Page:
IRELAND - Irish listed companies with defined benefit schemes have pensions accounting deficits worth approximately €3.5bn or 12-14% of their market capitalisation, suggests analysis conducted by Attain Consulting.
In the firm's latest white paper on pensions accounting, entitled Don't discount the discount rate, Attain warned the total pension accounting deficit for Irish-based ISEQ quoted companies could look a lot worse and the deficit on paper would widen to as far as 40% if the credit spreads on AA-rated bonds - used to generate the discount rate - revert to their norm.
The consultants acknowledge the calculations companies use to apply the IAS19 requirement only applies a company's profit and loss balance sheet, so the actual value of a pension fund's assets are likely to be worse at present because of the losses felt in the investment markets.
That said, its analysis of the results of 11 listed companies has found the pensions accounting deficit could have looked substantially worse because whereas spreads would in the past have been approximately 50 basis points higher than the index or corporate bonds a company is likely to use, that spreads has widened this year to be more than 200 basis points higher because of the increased risk in the bond market.
Most pension funds will likely use the performance of the iBoxx corporate bonds index to calculate the discount rate and the spreads over it, and Attain has estimated a 0.1% increase on the discount rate a company uses reduces liabilities by between 1.5% and 2.3%, depending on the nature and duration of a scheme's pension liabilities.
Should corporate bond spreads eventually reduce, pension funds' accounting liabilities will appear to increase by over 25%.
The situation is further complicated, however, said Attain, because the bond stock a company selects in its discount rate calculation is required to be of a similar duration to liabilities and of the same currency, yet there "the long-dated Eurozone AA-rated corporate bond market is very thin with just a handful of stocks" - just a dozen of iBoxx stocks have durations of 7 to 23 years - states the paper, and tend to have shorter durations than the pension scheme's liabilities so the rate they apply may need to change should a bond drop out of the index.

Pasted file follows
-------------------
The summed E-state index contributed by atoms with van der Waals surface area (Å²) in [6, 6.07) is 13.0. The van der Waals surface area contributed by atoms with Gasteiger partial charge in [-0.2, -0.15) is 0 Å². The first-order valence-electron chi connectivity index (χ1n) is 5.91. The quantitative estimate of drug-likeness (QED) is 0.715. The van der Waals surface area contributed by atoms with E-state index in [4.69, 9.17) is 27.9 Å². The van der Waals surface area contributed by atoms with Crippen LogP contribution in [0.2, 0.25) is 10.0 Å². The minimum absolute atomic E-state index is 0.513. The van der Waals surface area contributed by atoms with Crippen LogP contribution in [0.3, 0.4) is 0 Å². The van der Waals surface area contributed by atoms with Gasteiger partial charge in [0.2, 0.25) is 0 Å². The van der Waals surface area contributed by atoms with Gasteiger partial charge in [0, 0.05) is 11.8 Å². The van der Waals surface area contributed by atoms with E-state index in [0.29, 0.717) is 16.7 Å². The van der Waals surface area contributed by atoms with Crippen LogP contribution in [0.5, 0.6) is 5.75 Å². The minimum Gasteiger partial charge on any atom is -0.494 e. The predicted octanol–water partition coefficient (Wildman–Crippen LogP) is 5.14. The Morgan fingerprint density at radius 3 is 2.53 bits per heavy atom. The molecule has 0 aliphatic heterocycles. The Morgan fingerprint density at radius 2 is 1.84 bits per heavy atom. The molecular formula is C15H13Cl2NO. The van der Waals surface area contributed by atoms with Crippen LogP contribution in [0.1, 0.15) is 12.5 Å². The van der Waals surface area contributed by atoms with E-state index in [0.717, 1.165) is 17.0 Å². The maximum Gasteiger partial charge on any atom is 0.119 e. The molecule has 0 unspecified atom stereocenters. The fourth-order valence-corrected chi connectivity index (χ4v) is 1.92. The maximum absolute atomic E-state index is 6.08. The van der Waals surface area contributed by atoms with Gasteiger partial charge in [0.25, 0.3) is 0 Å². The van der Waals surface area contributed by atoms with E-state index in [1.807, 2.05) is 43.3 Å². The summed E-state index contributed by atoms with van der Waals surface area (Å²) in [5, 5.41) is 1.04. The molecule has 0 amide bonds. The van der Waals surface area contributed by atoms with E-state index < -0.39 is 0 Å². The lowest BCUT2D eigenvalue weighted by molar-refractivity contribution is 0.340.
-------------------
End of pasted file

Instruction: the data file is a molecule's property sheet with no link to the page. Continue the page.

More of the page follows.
Equally as important, there are now huge differences in the yields between different sectors and the banking sector - which makes up over half of the AA-rated corporate bonds in the 10+ years market - has a yield 2% higher than industrials and utilities.
Attain is therefore suggesting adjustments to the index yield may be needed as the discount rates used by companies in recent months have been around 0.5% less than the 6.4% yield on the iBoxx 10+ AA-rated corporate bonds.
It is also recommending all companies with DB schemes be aware of how the discount rate is shifting and what it could mean for them, to try and prevent any surprises further down the road should bond yields fall and the market stay in its current state.
Attain Consulting was created earlier this year by Maurice Whyms, John Feely and TARA Flynn, three former employees of Mercer Ireland. (See earlier IPE story: Mercer trio launches new Irish consultancy)
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